Just a quick update, I bought the RW Sim and the NetGear Explorer a few days ago, so far they have worked perfectly. I get great speed and service for data, even on the road at places were WIFI was; spoty at best. They are simple to use and in my opinion worth every cent. At this point I could not be happier. Hope this helps anyone debating about getting the RW SIM for data.
Long-Term Savings: Planning for Retirement
So I took the plunge and gave this card a shot. Here are my observations (YMMV):
I first tried to use this in an old Samsung Galaxy Note 4 that I originally purchased from Verizon. I use it now mostly as a mini-tablet, and only on wireless. I put the RW data SIM into the Note 4, and after adding the Republic network to the network list, I got a 4G data signal! I was surprised at this, because the specs on the Note 4 indicated it was only compatible with the 3G Band 2 1900 MHz frequency, but the 4G LTE indicator was lighting up, and the speed seemed to be at 4G. So I was pleased at the possibility that I would have a resuscitated phablet I could use in the wild.
I then took the Note 4 out on a test run, a drive from home across the Buffalo/Rochester/Syracuse corridor on the NY State Thruway. Alas, no reception anywhere outside of the urban/suburban regions. Once I hit open country, I was at best getting “E” reception, which I think is somewhere between 2G and 3G (i.e.useless). A disappointment in terms of using it as a travelling companion.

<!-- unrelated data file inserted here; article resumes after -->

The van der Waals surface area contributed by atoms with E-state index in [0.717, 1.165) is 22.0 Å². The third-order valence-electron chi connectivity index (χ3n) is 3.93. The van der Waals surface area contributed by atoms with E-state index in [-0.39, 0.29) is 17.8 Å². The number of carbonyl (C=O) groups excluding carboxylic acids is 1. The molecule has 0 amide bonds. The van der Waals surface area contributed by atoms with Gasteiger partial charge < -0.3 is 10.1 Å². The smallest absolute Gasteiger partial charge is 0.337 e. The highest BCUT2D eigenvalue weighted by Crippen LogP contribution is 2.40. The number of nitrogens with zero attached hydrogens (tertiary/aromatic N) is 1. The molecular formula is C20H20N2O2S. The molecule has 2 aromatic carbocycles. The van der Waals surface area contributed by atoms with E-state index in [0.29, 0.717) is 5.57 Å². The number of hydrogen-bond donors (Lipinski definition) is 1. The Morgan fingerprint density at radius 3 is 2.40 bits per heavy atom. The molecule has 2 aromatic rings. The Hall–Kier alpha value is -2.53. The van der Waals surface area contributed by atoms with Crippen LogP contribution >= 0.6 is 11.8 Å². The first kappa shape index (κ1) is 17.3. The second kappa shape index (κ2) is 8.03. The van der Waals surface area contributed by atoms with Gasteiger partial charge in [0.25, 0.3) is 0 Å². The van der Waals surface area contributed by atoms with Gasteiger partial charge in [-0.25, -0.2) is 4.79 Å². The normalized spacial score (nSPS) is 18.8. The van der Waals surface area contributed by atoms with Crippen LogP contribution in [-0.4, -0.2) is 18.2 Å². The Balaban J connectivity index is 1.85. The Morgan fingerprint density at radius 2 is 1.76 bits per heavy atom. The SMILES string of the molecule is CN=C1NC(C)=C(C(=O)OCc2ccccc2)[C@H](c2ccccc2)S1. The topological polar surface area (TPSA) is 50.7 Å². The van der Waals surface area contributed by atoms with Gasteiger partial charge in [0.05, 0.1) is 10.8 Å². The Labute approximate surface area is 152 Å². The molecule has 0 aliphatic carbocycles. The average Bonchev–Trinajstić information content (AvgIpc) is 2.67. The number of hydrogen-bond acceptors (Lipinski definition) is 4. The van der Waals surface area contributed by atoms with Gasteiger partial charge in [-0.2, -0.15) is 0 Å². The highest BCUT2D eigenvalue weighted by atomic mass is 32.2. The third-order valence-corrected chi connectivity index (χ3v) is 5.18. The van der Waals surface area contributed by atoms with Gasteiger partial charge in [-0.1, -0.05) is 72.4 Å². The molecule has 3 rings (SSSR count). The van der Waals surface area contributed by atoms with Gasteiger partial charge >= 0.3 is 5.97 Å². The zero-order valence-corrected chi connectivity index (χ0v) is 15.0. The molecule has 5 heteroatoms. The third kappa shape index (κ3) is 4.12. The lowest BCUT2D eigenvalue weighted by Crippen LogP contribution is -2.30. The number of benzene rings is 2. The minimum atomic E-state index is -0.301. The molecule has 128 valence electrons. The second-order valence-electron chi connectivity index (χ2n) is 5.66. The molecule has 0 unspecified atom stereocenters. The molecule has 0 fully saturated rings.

Lastly, I decided to see how it work in my Moto G4 Play, which is my RW-compatible phone. I took a ride across a rural area over to Jamestown NY. I kept it in the Note 4 at first (after tweaking a few settings), but had the same result, although in some smaller towns I got surprisingly good reception that did not last too long. On the way back I placed the data SIM in the G4 Play, and the data reception along the same route back was much stronger and more consistent. Of course, the G4 has far more bands in the 4G LTE spectrum, and this provided much better rural coverage. I only lost a signal once, and only for about 5 minutes or less. So it appears the data SIM works best with phones that have most of the bands specified in this post. I should note here that the process of exchanging the SIM cards in the G4 was tricky, and every time I took out the data SIM and put in the phone SIM, the phone went through the activation process via the Republic app. An annoyance, but ultimately a minor one.